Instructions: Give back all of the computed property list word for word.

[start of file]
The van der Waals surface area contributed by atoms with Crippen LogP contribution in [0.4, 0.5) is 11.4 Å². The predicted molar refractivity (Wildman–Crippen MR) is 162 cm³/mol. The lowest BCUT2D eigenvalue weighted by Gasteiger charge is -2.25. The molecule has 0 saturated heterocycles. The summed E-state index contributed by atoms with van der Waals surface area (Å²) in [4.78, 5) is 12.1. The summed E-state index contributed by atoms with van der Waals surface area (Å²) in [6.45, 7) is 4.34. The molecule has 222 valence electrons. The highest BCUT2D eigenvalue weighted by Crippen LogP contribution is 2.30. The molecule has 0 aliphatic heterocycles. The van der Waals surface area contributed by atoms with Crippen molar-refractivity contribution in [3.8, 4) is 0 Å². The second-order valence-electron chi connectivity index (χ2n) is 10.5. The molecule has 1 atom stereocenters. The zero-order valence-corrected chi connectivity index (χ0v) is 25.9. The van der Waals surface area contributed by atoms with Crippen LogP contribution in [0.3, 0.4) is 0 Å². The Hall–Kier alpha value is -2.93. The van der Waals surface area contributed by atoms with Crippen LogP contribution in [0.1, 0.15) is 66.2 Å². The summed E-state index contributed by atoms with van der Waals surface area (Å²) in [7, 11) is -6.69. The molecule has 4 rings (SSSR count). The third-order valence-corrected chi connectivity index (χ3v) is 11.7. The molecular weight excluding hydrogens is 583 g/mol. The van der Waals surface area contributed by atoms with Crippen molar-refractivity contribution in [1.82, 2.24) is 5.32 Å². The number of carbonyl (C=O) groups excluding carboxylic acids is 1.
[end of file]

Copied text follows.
The van der Waals surface area contributed by atoms with Crippen LogP contribution in [0.4, 0.5) is 11.4 Å². The predicted molar refractivity (Wildman–Crippen MR) is 162 cm³/mol. The lowest BCUT2D eigenvalue weighted by Gasteiger charge is -2.25. The molecule has 0 saturated heterocycles. The summed E-state index contributed by atoms with van der Waals surface area (Å²) in [4.78, 5) is 12.1. The summed E-state index contributed by atoms with van der Waals surface area (Å²) in [6.45, 7) is 4.34. The molecule has 222 valence electrons. The highest BCUT2D eigenvalue weighted by Crippen LogP contribution is 2.30. The molecule has 0 aliphatic heterocycles. The van der Waals surface area contributed by atoms with Crippen molar-refractivity contribution in [3.8, 4) is 0 Å². The second-order valence-electron chi connectivity index (χ2n) is 10.5. The molecule has 1 atom stereocenters. The zero-order valence-corrected chi connectivity index (χ0v) is 25.9. The van der Waals surface area contributed by atoms with Crippen LogP contribution in [0.3, 0.4) is 0 Å². The Hall–Kier alpha value is -2.93. The van der Waals surface area contributed by atoms with Crippen LogP contribution in [0.1, 0.15) is 66.2 Å². The summed E-state index contributed by atoms with van der Waals surface area (Å²) in [7, 11) is -6.69. The molecule has 4 rings (SSSR count). The third-order valence-corrected chi connectivity index (χ3v) is 11.7. The molecular weight excluding hydrogens is 583 g/mol. The van der Waals surface area contributed by atoms with Crippen molar-refractivity contribution in [1.82, 2.24) is 5.32 Å². The number of carbonyl (C=O) groups excluding carboxylic acids is 1.